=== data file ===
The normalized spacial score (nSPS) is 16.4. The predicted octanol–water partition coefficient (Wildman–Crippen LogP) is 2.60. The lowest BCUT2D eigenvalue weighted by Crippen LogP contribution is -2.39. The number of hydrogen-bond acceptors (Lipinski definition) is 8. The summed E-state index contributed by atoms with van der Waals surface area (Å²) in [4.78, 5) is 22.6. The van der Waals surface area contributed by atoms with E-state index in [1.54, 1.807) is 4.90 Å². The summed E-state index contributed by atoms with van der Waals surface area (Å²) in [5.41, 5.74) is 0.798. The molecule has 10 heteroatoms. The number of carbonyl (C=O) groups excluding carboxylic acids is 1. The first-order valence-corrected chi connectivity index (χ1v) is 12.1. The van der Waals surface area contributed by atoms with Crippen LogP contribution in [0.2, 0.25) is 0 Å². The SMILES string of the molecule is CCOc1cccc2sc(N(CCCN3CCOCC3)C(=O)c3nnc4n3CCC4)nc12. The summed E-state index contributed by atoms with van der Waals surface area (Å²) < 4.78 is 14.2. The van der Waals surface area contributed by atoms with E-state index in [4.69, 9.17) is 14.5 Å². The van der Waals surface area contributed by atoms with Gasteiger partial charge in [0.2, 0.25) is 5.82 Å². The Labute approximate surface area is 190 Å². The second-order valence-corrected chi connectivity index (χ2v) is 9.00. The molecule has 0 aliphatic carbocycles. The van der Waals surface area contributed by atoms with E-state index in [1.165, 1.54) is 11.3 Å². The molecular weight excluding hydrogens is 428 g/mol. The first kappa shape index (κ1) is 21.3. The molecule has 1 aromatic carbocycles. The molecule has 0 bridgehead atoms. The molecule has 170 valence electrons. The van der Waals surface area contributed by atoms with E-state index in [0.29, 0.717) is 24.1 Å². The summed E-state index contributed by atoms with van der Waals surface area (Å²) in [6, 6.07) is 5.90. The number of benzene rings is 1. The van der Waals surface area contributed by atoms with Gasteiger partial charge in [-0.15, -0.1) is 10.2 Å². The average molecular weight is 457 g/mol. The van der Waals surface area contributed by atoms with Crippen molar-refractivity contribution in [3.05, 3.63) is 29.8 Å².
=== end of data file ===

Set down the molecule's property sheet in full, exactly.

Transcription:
The normalized spacial score (nSPS) is 16.4. The predicted octanol–water partition coefficient (Wildman–Crippen LogP) is 2.60. The lowest BCUT2D eigenvalue weighted by Crippen LogP contribution is -2.39. The number of hydrogen-bond acceptors (Lipinski definition) is 8. The summed E-state index contributed by atoms with van der Waals surface area (Å²) in [4.78, 5) is 22.6. The van der Waals surface area contributed by atoms with E-state index in [1.54, 1.807) is 4.90 Å². The summed E-state index contributed by atoms with van der Waals surface area (Å²) in [5.41, 5.74) is 0.798. The molecule has 10 heteroatoms. The number of carbonyl (C=O) groups excluding carboxylic acids is 1. The first-order valence-corrected chi connectivity index (χ1v) is 12.1. The van der Waals surface area contributed by atoms with Crippen LogP contribution in [0.2, 0.25) is 0 Å². The SMILES string of the molecule is CCOc1cccc2sc(N(CCCN3CCOCC3)C(=O)c3nnc4n3CCC4)nc12. The summed E-state index contributed by atoms with van der Waals surface area (Å²) < 4.78 is 14.2. The van der Waals surface area contributed by atoms with E-state index in [4.69, 9.17) is 14.5 Å². The van der Waals surface area contributed by atoms with Gasteiger partial charge in [0.2, 0.25) is 5.82 Å². The Labute approximate surface area is 190 Å². The second-order valence-corrected chi connectivity index (χ2v) is 9.00. The molecule has 0 aliphatic carbocycles. The van der Waals surface area contributed by atoms with E-state index in [1.165, 1.54) is 11.3 Å². The molecular weight excluding hydrogens is 428 g/mol. The first kappa shape index (κ1) is 21.3. The molecule has 1 aromatic carbocycles. The molecule has 0 bridgehead atoms. The molecule has 170 valence electrons. The van der Waals surface area contributed by atoms with E-state index in [0.29, 0.717) is 24.1 Å². The summed E-state index contributed by atoms with van der Waals surface area (Å²) in [6, 6.07) is 5.90. The number of benzene rings is 1. The van der Waals surface area contributed by atoms with Gasteiger partial charge in [-0.15, -0.1) is 10.2 Å². The average molecular weight is 457 g/mol. The van der Waals surface area contributed by atoms with Crippen molar-refractivity contribution in [3.05, 3.63) is 29.8 Å².